‘Nobody will freeze’: Russia will supply Europe with as much gas as it needs, says country’s energy committee
Europe will get as much gas from Russia as it needs to curb energy shortages, while gas prices will inevitably stabilize, the country’s National Energy Committee head Aleksey Gospodarev told RT at the Russian Energy Week forum.
“There will be as much gas as needed. As [Russian President Vladimir Putin] stressed once again, we have never denied gas to anyone,” Gospodarev said, noting the paradox that many fear Russia may use gas as leverage against its opponents although “it has never happened in history.”Also on rt.com Russia will set new record for natural gas output in 2021 – Novak
“As the president guaranteed, nobody will freeze. As much gas will be supplied as needed,” the official added.
Gospodarev predicts gas prices will stabilize, noting that all experts think likewise. However, according to him, the stability lies in long-term contracts, while market trading in the energy sphere is highly volatile.
“Europe deliberately moved towards market pricing in the gas sphere, toward the so-called spot market. Here is the result, since there are a lot of unknowns in the formation of this pricing… a combination of factors that are difficult to predict led to this jump,” he said, referring to the recent surge in gas prices in Europe.
“Europe wants to form a spot market – the invisible hand of the market must align and determine prices, but as President [Putin] said, this is gas we are talking about. This is a more complex product that is the foundation for the entire economy,” the official said.Also on rt.com Natural gas prices drop as Putin says Russia will boost supplies to Europe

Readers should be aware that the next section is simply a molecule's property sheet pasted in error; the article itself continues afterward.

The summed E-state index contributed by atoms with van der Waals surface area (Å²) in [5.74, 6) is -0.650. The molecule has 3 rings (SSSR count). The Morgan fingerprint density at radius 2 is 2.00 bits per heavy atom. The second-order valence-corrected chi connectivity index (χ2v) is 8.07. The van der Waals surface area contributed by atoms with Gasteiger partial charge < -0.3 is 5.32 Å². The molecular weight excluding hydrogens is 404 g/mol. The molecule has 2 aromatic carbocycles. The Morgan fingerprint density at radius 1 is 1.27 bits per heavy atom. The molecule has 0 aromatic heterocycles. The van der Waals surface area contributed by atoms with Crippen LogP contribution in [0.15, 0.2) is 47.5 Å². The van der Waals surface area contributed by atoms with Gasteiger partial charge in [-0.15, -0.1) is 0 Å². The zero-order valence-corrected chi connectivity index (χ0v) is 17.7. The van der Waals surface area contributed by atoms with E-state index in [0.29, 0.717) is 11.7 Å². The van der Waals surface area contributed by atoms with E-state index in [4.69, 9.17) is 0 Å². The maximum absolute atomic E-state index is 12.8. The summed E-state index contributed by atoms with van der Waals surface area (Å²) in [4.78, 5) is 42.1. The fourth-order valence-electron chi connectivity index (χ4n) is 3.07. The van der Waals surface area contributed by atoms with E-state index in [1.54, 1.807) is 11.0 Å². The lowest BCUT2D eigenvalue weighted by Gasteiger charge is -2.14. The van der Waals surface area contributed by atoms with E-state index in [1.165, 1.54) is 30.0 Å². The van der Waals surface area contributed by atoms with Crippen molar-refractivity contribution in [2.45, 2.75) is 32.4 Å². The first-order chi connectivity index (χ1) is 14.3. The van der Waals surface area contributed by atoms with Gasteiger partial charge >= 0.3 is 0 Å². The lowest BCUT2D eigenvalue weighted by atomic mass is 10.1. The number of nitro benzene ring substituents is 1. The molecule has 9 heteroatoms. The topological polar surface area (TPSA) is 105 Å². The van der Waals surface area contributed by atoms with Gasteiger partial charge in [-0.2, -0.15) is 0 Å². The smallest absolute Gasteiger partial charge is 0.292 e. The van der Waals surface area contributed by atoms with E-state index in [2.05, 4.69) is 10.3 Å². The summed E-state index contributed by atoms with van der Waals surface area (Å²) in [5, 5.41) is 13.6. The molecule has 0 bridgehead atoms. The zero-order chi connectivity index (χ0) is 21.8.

November gas futures on the TTF hub in the Netherlands traded around $1,200 per thousand cubic meters on Thursday, after reaching an all-time high of $1,937 last week. According to Gospodarev, the move towards market pricing in the gas industry is unnecessarily difficult, as there may be a lot of speculative actions.
“It is believed that the price jump was spurred on by speculative actions. No economy will benefit from this,” the official stated, stressing that “one does not need to be dependent on volatility in the energy market.”
Long-term contracts are another matter, he said, noting that these deals now put a cap on prices at which countries buy Russian gas. These figures differ significantly from the recent record-breaking prices on the market, he stressed.
“If you can forecast prices for major energy products in the long term – which are the basis for the formation of the country’s GDP – that’s when you will be able to shape your investment policy and not depend on price swings,” the official emphasized.
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